Review will prioritise transport and public realm schemes to benefit

Aerial view of 25 Cannon Street as it currently appears

Go east: Cannon Street seen from St Paul’s Cathedral

The City of London Corporation has amassed a £10.9m war chest of so-called section 106 planning-gain contributions and is launching a review to prioritise how to spend most of it.

A report to members of the authority’s planning and transportation committee says the funding derives from 64 different agreements related to new development in the Square Mile, including Foster & Partners’ Stirling Prize-winning Bloomberg London building.

The payments are designed to offset negative impacts of particular schemes, but the report – written by assistant direcor of public realm Simon Glynn on behalf of director of the built environment Carolyn Dwyer – says the cash is yet to be spent.

According to the report, officers have identified 11 projects that can be taken forward that could be paid for with £3.6m of the unallocated cash, but said funding those schemes still left £7.3m that had to be used to “mitigate the impacts” of the developments that generated the funds.

Bloomberg HQ Exterior

Foster & Partners’ Bloomberg London

The City is proposing to conduct a review of 40 yet-to-be-progressed schemes to prioritise how they could – or whether they should – be delivered over the next decade using a combination of s106 funding community infrastructure levy (CIL) cash and other sources of planning-gain funds.

They include “urban integration” projects for station access to Crossrail at Moorgate and Liverpool Street, improvements at Puddle Dock, and several programmes related to the City’s “Culture Mile” vision.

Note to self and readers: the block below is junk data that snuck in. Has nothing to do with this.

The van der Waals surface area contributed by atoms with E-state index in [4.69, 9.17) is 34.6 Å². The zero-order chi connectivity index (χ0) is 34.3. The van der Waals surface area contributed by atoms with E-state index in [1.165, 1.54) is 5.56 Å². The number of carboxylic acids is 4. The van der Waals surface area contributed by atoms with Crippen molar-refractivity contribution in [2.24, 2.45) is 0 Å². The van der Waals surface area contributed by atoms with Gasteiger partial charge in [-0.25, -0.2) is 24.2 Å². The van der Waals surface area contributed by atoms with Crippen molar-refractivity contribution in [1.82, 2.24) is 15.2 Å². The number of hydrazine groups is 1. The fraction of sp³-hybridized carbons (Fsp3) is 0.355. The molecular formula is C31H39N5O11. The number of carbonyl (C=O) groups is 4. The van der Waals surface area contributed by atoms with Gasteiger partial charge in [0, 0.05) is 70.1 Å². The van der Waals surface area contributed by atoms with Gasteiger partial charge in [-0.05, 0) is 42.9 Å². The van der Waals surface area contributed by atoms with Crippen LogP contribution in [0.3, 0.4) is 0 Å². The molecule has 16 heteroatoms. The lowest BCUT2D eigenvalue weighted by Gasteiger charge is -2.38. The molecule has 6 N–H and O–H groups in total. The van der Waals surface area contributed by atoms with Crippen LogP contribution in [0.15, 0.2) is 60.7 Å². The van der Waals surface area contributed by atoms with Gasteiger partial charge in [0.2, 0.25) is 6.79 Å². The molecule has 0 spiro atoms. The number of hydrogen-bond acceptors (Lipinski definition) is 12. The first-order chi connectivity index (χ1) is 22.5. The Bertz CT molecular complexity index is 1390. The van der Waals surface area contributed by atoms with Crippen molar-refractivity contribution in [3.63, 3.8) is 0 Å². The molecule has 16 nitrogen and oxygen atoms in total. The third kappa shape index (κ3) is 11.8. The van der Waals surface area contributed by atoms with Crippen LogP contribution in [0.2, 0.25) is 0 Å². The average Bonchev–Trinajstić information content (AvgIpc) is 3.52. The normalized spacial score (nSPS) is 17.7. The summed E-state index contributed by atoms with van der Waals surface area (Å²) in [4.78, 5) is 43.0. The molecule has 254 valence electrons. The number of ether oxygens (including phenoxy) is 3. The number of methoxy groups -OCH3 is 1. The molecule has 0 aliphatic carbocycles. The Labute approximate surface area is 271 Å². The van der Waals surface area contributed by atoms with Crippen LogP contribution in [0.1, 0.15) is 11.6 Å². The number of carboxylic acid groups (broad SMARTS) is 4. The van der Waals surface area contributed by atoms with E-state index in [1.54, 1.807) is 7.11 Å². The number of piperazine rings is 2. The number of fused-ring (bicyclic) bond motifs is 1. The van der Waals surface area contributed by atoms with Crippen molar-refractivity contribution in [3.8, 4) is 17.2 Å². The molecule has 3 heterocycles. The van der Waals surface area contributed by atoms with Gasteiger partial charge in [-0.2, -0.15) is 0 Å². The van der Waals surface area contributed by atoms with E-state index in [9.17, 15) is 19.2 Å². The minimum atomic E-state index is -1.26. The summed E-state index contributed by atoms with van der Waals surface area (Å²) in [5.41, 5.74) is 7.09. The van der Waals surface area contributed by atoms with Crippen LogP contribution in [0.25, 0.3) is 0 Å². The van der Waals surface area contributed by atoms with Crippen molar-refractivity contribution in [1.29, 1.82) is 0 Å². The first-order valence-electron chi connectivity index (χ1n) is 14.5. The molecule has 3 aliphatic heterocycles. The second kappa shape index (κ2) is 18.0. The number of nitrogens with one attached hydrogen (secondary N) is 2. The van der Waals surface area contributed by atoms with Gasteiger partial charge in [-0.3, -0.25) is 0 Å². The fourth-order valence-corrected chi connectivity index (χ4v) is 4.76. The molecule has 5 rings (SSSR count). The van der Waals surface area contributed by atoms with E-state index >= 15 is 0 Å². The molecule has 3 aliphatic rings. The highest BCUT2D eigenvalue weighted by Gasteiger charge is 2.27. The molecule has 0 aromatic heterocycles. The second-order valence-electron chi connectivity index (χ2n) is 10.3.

Glynn and Dwyer said that if members agreed to the review methodology, the 40-strong list of projects would be assessed against the City’s local plan, corporate plan and other relevant policies – and compared with emerging projects, such as the draft Eastern City Cluster Strategy.

They said the expected result would be identifying which of the 40 projects would continue, which would be “stopped” and which kind of planning gain funding would be used to pay for them.

“This plan will be reviewed annually to ensure that it keeps pace with changing priorities,” they said.


Mondial House designed by Hubbard, Ford & Partners. It was demolished to make way for Fletcher Priest’s One Angel Lane

The City adopted CIL as its main vehicle for assembling planning-gain funding in 2014 and the system offers the authority greater flexibility on how the cash raised can be used. In 2016-17 alone the City collected £19.6m in CIL, around 40% of which was earmarked for public realm and local transport improvements.

However Glynn and Dwyer said that while the £7.3m in s106 funds available to be spent still had to be used to mitigate the impacts of the developments that generated the funds, there was potential for the cash to be used further afield than the donor schemes’ immediate environs.

“In respect of this funding, either the s106 agreements allow for flexibility as to the specific works which will deliver the mitigation or, with the developer’s agreement, it may be possible to secure such flexibility regarding expenditure,” they said.

The 11 schemes already identified for full s106 funding include improvements to the environment of Mansion House Station, partly funded by the Bloomberg London development and Fletcher Priest Architects’ 45 Cannon Street.

Another is the Globe View Walkway project, funded in part by s106 contributions from Fletcher Priest’s One Angel Lane redevelopment of the former Mondial House international telephone exchange building and EPR Architects’ and David Walker Architects’ Riverbank House.

The City’s planning and transportation committee meets at 10am on December 18.